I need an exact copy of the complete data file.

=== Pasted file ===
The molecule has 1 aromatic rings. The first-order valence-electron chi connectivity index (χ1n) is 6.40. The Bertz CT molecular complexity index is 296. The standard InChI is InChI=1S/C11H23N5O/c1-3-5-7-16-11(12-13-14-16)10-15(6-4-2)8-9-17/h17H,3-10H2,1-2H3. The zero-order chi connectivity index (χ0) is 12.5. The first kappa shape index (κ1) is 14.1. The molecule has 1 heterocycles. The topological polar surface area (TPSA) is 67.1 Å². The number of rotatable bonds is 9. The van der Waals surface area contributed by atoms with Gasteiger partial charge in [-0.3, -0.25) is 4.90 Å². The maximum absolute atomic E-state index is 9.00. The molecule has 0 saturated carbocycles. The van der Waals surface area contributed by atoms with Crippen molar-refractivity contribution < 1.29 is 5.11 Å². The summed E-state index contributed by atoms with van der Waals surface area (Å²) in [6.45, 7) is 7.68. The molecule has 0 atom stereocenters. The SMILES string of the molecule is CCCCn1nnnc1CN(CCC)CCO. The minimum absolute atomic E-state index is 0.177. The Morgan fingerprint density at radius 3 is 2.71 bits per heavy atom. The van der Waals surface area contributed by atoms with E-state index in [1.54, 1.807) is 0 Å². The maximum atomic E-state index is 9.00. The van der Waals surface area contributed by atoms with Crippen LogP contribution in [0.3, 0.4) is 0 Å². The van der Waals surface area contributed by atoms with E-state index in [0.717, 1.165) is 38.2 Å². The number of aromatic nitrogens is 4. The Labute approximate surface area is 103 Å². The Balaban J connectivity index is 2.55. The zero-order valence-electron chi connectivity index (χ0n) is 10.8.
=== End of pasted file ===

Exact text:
The molecule has 1 aromatic rings. The first-order valence-electron chi connectivity index (χ1n) is 6.40. The Bertz CT molecular complexity index is 296. The standard InChI is InChI=1S/C11H23N5O/c1-3-5-7-16-11(12-13-14-16)10-15(6-4-2)8-9-17/h17H,3-10H2,1-2H3. The zero-order chi connectivity index (χ0) is 12.5. The first kappa shape index (κ1) is 14.1. The molecule has 1 heterocycles. The topological polar surface area (TPSA) is 67.1 Å². The number of rotatable bonds is 9. The van der Waals surface area contributed by atoms with Gasteiger partial charge in [-0.3, -0.25) is 4.90 Å². The maximum absolute atomic E-state index is 9.00. The molecule has 0 saturated carbocycles. The van der Waals surface area contributed by atoms with Crippen molar-refractivity contribution < 1.29 is 5.11 Å². The summed E-state index contributed by atoms with van der Waals surface area (Å²) in [6.45, 7) is 7.68. The molecule has 0 atom stereocenters. The SMILES string of the molecule is CCCCn1nnnc1CN(CCC)CCO. The minimum absolute atomic E-state index is 0.177. The Morgan fingerprint density at radius 3 is 2.71 bits per heavy atom. The van der Waals surface area contributed by atoms with E-state index in [1.54, 1.807) is 0 Å². The maximum atomic E-state index is 9.00. The van der Waals surface area contributed by atoms with Crippen LogP contribution in [0.3, 0.4) is 0 Å². The van der Waals surface area contributed by atoms with E-state index in [0.717, 1.165) is 38.2 Å². The number of aromatic nitrogens is 4. The Labute approximate surface area is 103 Å². The Balaban J connectivity index is 2.55. The zero-order valence-electron chi connectivity index (χ0n) is 10.8.